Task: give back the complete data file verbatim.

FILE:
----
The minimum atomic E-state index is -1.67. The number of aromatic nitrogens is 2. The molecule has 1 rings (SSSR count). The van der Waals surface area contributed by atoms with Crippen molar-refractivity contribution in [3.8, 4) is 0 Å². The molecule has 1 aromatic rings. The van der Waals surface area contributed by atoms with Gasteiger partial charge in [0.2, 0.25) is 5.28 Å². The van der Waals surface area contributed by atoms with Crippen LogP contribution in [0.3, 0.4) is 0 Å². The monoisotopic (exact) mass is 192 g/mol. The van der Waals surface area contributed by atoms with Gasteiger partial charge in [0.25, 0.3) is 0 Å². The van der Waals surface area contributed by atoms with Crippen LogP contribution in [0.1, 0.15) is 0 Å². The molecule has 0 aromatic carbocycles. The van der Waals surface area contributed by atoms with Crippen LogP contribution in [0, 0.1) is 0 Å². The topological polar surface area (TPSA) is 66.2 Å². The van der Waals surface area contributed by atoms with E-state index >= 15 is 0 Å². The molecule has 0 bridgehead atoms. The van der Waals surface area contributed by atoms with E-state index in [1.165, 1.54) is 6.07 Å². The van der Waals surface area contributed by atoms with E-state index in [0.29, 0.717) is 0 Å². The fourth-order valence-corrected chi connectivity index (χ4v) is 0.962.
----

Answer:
The minimum atomic E-state index is -1.67. The number of aromatic nitrogens is 2. The molecule has 1 rings (SSSR count). The van der Waals surface area contributed by atoms with Crippen molar-refractivity contribution in [3.8, 4) is 0 Å². The molecule has 1 aromatic rings. The van der Waals surface area contributed by atoms with Gasteiger partial charge in [0.2, 0.25) is 5.28 Å². The van der Waals surface area contributed by atoms with Crippen LogP contribution in [0.3, 0.4) is 0 Å². The monoisotopic (exact) mass is 192 g/mol. The van der Waals surface area contributed by atoms with Gasteiger partial charge in [0.25, 0.3) is 0 Å². The van der Waals surface area contributed by atoms with Crippen LogP contribution in [0.1, 0.15) is 0 Å². The molecule has 0 aromatic carbocycles. The van der Waals surface area contributed by atoms with Crippen LogP contribution in [0, 0.1) is 0 Å². The topological polar surface area (TPSA) is 66.2 Å². The van der Waals surface area contributed by atoms with E-state index >= 15 is 0 Å². The molecule has 0 bridgehead atoms. The van der Waals surface area contributed by atoms with E-state index in [1.165, 1.54) is 6.07 Å². The van der Waals surface area contributed by atoms with E-state index in [0.29, 0.717) is 0 Å². The fourth-order valence-corrected chi connectivity index (χ4v) is 0.962.